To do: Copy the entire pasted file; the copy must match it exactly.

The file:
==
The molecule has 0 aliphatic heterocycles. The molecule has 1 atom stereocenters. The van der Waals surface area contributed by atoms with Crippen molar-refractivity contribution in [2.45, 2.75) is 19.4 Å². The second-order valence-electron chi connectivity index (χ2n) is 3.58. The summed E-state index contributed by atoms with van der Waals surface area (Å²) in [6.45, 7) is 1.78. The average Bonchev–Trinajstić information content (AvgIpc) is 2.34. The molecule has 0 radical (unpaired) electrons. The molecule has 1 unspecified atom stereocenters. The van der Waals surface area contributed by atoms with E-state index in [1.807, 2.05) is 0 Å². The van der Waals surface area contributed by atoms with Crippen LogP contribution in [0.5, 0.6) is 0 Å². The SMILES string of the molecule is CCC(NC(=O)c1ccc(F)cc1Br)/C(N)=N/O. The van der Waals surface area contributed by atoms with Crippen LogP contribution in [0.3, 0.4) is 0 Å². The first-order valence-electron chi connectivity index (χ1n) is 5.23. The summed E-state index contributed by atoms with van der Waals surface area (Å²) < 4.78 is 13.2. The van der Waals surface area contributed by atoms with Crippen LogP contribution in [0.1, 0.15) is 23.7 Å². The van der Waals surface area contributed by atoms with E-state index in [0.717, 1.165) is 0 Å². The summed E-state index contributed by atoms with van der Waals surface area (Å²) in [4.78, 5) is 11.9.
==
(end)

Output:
The molecule has 0 aliphatic heterocycles. The molecule has 1 atom stereocenters. The van der Waals surface area contributed by atoms with Crippen molar-refractivity contribution in [2.45, 2.75) is 19.4 Å². The second-order valence-electron chi connectivity index (χ2n) is 3.58. The summed E-state index contributed by atoms with van der Waals surface area (Å²) in [6.45, 7) is 1.78. The average Bonchev–Trinajstić information content (AvgIpc) is 2.34. The molecule has 0 radical (unpaired) electrons. The molecule has 1 unspecified atom stereocenters. The van der Waals surface area contributed by atoms with E-state index in [1.807, 2.05) is 0 Å². The van der Waals surface area contributed by atoms with Crippen LogP contribution in [0.5, 0.6) is 0 Å². The SMILES string of the molecule is CCC(NC(=O)c1ccc(F)cc1Br)/C(N)=N/O. The van der Waals surface area contributed by atoms with Crippen LogP contribution in [0.3, 0.4) is 0 Å². The first-order valence-electron chi connectivity index (χ1n) is 5.23. The summed E-state index contributed by atoms with van der Waals surface area (Å²) < 4.78 is 13.2. The van der Waals surface area contributed by atoms with Crippen LogP contribution in [0.1, 0.15) is 23.7 Å². The van der Waals surface area contributed by atoms with E-state index in [0.717, 1.165) is 0 Å². The summed E-state index contributed by atoms with van der Waals surface area (Å²) in [4.78, 5) is 11.9.